D3.4.2 ( C ) The non-normal indication noted in D3.4.2.a and D3.4.2.b for the competence scale variable agrees with the boxplot containing this variable in Output 4.2b (Morgan et al., 2020). In this output, it is obvious that the whiskers are nowhere near even in length and the box line is also quite far from the middle point. There are also three additional low-scoring outliers which fall below the already exaggerated “low” whisker. It is clear through both methods of assessment that the competence scale variable is very skewed.** **

**D3.4.3.Using Output 4.2b: (a) How many participants have missing data? (b) What percent of students have a valid (non-missing) motivation scale or competence scale score? (c) Can you tell from Outputs 4.1 and 4.2b how many are missing both motivation scale and competence scale scores? Explain.**

D3.4.3 (A) Based on the data presented within the output from 4.2b there are four participants that have missing data.

D3.4.3 (B) The percentage of students that have a valid (non-missing) motivation scale or competence scale score is 94.7% so this means that the majority of the participants provided the needed information. Understanding the sample information will allow the end user to have a clear understanding of what is being presented (Priam, 2020).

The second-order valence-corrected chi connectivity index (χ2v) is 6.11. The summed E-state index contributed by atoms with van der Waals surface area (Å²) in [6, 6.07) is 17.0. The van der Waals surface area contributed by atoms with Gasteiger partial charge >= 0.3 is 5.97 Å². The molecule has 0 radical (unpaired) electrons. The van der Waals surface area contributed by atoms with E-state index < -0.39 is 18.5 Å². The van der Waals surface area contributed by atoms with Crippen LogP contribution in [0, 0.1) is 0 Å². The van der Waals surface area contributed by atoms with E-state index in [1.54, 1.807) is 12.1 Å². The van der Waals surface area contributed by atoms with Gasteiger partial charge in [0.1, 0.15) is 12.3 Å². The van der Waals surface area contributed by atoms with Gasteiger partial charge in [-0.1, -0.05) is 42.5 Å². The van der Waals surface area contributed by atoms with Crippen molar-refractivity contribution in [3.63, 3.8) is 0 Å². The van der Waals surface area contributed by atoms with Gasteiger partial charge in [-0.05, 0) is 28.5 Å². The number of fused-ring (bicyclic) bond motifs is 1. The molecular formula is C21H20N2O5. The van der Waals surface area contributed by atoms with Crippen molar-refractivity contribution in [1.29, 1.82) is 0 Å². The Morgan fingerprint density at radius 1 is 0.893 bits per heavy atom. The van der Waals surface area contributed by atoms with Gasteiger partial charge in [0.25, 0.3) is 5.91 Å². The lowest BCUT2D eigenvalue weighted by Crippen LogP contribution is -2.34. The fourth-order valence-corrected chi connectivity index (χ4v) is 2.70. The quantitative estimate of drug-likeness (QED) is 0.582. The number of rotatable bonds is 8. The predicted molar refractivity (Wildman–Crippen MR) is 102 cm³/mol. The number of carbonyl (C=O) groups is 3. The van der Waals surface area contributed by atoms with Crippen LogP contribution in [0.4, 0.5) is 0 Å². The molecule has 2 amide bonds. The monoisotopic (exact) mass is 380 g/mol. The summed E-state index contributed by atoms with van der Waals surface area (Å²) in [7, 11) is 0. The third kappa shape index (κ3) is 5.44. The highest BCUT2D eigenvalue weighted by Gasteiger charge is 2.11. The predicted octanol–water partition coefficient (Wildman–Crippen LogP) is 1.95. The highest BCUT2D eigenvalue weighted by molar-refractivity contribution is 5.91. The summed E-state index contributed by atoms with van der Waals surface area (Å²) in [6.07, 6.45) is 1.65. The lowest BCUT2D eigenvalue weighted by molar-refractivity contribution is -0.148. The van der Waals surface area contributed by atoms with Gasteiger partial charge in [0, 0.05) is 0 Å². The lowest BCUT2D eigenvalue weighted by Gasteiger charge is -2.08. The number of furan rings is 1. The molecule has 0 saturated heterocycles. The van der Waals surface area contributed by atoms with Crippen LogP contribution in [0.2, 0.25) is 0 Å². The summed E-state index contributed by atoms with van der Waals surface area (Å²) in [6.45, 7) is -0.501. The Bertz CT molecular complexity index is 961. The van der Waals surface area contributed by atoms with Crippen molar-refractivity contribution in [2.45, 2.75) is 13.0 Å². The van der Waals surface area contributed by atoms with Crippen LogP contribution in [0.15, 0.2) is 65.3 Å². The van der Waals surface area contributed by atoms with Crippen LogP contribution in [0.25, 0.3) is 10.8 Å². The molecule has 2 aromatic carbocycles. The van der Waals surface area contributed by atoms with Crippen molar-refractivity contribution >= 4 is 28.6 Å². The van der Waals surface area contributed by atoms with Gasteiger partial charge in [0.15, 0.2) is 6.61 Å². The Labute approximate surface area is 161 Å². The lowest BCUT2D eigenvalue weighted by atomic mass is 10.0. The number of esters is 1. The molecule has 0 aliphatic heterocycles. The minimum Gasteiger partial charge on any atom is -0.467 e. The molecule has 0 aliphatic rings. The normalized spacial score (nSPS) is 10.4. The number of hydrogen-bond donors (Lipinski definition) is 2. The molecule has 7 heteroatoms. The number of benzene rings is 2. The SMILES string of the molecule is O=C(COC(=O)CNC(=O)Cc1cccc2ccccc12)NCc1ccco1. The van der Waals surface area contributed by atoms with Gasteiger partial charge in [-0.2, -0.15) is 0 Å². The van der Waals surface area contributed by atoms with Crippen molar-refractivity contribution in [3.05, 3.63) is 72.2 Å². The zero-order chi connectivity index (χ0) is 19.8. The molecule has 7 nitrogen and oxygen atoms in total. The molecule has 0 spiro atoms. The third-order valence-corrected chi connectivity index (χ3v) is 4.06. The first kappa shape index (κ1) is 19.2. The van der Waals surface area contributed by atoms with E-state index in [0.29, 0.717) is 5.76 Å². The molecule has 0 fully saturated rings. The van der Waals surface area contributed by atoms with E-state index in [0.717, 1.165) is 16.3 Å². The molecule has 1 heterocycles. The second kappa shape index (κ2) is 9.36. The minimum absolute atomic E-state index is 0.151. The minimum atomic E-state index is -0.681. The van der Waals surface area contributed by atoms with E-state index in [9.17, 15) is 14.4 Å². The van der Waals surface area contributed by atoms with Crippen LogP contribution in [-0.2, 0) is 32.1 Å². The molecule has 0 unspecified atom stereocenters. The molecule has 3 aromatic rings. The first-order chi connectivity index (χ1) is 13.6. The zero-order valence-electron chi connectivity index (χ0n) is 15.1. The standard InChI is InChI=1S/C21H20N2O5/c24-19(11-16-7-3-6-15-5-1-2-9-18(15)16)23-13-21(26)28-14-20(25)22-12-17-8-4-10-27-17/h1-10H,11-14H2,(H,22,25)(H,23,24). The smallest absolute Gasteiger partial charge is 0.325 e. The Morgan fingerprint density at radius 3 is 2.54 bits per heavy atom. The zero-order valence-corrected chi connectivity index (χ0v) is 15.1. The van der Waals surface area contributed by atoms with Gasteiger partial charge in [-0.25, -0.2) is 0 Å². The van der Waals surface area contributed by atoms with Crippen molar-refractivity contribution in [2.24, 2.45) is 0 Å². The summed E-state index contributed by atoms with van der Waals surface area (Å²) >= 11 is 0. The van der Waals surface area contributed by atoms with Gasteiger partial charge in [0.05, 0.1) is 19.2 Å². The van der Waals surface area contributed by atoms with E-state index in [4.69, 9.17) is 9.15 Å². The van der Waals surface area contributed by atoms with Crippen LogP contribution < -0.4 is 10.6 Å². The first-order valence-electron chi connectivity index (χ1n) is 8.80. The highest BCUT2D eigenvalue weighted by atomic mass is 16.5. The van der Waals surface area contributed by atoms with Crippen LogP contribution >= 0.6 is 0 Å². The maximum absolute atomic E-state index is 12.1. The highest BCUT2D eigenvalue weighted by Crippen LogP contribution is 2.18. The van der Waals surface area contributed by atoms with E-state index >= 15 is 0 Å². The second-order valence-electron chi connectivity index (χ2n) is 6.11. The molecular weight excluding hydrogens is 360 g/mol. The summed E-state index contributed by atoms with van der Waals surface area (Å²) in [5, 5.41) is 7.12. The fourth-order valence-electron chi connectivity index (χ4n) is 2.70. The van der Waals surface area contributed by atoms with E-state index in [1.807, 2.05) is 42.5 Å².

D3.4.3 (C ) From outputs 4.1there is one participant that is missing the motivation scale and competence scale scores, and 4.2b there are four participants that are missing both the motivation scale and the competence scale scores.

**D3.4.4.Using Output 4.4: (a) Can you interpret the means? Explain. (b) How many participants are there altogether? (c) How many have complete data (nothing missing)? (d) What percent are in the fast track? (e) What percent took algebra 1 in h.s.?**

D3.4.4 (A) This means within the data that is provided within the output is the average values for the data points that are being considered and discussed within the diagram.

D3.4.4 (B) There are 75 participants there altogether.

D3.4.4 ( C) There are 75 participants that have complete data with nothing missing.